japanese art, design and culture
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Kenya Hara | Architecture For Dogs

Kenya Hara, the man behind MUJI’s minimal look-and-feel, recently announced his latest project: Architecture for Dogs. Its name can be taken in the most literal sense because it’s exactly that. Hara commissioned some of the biggest names in Japanese architecture right now to design breed-specific designer dog-houses.

The NYT:

Through the Web site architecturefordogs.com, which goes live this month, dog owners will be able to download free blueprints of each structure, along with directions and how-to-build videos that allow customization. (Hara is quick to point out that the breed specificity was not meant to exclude mutts or larger dogs, but rather to aid the designers by giving them clear parameters.)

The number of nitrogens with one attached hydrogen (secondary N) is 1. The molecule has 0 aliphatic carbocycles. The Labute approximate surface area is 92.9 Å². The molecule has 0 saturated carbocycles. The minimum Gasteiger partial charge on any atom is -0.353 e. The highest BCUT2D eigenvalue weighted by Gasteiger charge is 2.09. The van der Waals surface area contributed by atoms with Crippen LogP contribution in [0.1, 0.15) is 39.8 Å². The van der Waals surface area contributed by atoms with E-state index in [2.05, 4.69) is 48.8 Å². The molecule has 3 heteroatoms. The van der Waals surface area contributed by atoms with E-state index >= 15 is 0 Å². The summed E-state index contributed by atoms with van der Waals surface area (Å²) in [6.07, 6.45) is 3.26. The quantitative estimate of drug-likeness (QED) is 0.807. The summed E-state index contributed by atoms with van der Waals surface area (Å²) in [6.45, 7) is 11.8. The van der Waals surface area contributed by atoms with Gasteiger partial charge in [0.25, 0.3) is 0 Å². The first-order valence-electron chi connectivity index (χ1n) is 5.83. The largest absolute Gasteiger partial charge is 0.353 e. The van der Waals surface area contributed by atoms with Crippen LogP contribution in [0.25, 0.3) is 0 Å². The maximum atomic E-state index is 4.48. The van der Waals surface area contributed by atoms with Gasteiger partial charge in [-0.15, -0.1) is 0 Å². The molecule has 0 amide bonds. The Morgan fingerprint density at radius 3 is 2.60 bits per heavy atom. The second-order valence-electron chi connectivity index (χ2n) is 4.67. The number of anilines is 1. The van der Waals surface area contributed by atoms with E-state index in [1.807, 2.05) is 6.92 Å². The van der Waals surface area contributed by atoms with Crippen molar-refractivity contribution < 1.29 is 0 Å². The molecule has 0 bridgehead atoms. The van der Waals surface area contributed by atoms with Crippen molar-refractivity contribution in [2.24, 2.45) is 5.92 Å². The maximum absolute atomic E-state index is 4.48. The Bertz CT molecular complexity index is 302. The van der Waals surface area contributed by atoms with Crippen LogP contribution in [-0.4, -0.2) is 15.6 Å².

Now, we’ve all heard that dogs take after their owners, sometimes even showing up in physical appearance. But does the same phenomenon hold true for the architects and their dog-houses vs human-houses? Let’s take a look (click images to enlarge):

Atelier Bow-Wow’s stacked structure for a dachshund (left) and their “Tread Machiya” (2008)

Torafu Architects’ “Wanmock” (left) for a Jack Russell terrier, and their Koloro Desk (2012)

Kazuyo Sejima’s home for a Bichon Frise (left) and her Serpentine Pavilion (2009)

Shigeru Ban’s Papier Papillon (left) and his paper tube shelter for disaster refugees

Kengo Kuma’s structure for a pug made of interlocking geometric pieces (left) and his Starbucks in Fukuoka (2012)

Sou Fujimoto’s home for a Boston terrier (left), and his House NA (2012)

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